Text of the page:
This website serves as a companion to the print edition and e-book version of The Music of Central Asia, edited by Theodore Levin, Saida Daukeyeva, and Elmira Köchümkulova (Indiana University Press, 2015). Its contents include:
The Music of Central Asia surveys the rich and diverse musical life of a region once at the center of the trans-Eurasian Silk Road trade that has reemerged in our own time as a crucial arena of global geopolitics. Developed both as a resource for Central Asians to learn about the musical heritage of their own region and to introduce this heritage to readers and listeners worldwide, The Music of Central Asia balances “insider” and “outsider” perspectives contributed by 27 authors from 14 countries. A principal feature of the book is this companion website through which readers may access 189 audio and video examples accompanied by listening guides and study questions, and by transliterations and translations of performed texts. Generously illustrated and formatted with call-out boxes, side bars, musician profiles, and an illustrated musical instrument glossary, The Music of Central Asia targets a broad, nonspecialist readership while also serving as an indispensable resource for specialists. The book is divided into four major sections: an overview of the region’s music and musical instruments; sections on “The Nomadic World” and “The World of Sedentary-Dwellers,” which explore music and musical life in the context of Central Asia’s two great axes of civilization; and “Central Asia in the Age of Globalization,” whose focus is “the future of the past,” or how musical heritage is being revitalized and reimagined in the contested cultural landscape of contemporary Central Asia. The Music of Central Asia can be used as a textbook—read systematically to build comprehensive knowledge about interlinked topics—or approached as a reference work for information on specific musical styles, repertoires, and traditions. The book’s 35 chapters offer ample material for a semester-long course, while groups of chapters can serve as a module in courses devoted to broader topics in music, history, and culture.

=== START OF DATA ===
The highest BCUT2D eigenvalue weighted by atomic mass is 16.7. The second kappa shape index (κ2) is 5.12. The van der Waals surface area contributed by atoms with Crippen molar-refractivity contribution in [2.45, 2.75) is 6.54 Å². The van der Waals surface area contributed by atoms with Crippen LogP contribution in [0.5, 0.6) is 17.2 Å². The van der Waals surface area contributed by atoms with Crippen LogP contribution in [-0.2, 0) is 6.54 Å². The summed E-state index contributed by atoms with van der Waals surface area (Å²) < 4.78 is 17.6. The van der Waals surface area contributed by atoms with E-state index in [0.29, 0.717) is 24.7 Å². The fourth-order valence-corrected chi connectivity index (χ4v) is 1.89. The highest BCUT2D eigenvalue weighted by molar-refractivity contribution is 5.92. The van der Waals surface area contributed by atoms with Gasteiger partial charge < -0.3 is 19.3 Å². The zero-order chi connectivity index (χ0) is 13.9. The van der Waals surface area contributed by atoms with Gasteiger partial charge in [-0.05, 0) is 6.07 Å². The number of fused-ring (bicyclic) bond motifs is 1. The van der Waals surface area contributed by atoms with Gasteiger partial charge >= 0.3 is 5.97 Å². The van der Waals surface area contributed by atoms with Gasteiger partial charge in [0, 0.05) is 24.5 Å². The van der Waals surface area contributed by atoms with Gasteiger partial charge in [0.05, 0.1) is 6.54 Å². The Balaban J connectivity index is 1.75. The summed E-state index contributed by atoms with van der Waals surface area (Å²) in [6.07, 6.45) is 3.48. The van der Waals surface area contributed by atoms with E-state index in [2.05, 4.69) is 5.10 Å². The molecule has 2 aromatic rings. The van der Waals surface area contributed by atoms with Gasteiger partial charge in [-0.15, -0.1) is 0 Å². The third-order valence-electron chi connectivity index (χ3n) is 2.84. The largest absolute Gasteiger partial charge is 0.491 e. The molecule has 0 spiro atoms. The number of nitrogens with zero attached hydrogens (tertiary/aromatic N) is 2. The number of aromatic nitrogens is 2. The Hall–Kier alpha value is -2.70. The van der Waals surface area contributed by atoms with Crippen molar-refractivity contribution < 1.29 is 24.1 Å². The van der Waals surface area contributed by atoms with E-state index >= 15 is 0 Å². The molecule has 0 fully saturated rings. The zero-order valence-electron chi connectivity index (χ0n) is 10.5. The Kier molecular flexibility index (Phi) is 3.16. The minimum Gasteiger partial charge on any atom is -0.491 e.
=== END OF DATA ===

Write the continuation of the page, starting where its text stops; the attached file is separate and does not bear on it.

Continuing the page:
To view or listen to a music example, scroll down to the chapter that contains the example, and then click on the example number. Video and audio tracks are each identified by a distinctive icon.
Chapters 1-3 (Music in Central Asia: An Overview; Musical Instruments in Central Asia; Intrduction to Central Asian Epic Traditions) do not include audio or video examples, and thus are not represented in the table of contents on this website.
In viewing and listening to the music examples, readers should keep in mind that the majority of these examples were recorded in the field--most of them by music ethnographers using audio and video equipment available to them at the time. The quality of this equipment varies, and older recordings in particular betray the technical limitations of some of the equipment that was used. Nonetheless, older recordings have been included where the material they present is historically important. Part of the goal of listening to such recordings is to be able to "extract" the music itself from the technical limitations of its mediated reproduction.
The Co-editors and Indiana University Press gratefully acknowledge the support of the Aga Khan Music Initiative, a program of the Aga Khan Trust for Culture, in creating and maintaining this website.
The Aga Khan Music Initiative is an interregional music and arts education program with worldwide performance, outreach, mentoring, and artistic production activities. The Initiative was launched by His Highness the Aga Khan to support talented musicians and music educators working to preserve, transmit, and further develop their musical heritage in contemporary forms. The Music Initiative began its work in Central Asia, with projects in Kazakhstan, Kyrgyzstan, Tajikistan and Afghanistan, and subsequently expanded its cultural development activities to include artistic communities and audiences in the Middle East and North Africa, South Asia, and West Africa. The Initiative designs and implements a country-specific set of activities for each country into which it invests, and works to promote revitalization of cultural heritage both as a source of livelihood for musicians and as a means to strengthen pluralism in nations where it is challenged by social, political, and economic constraints.
For more information, see http://www.akdn.org/music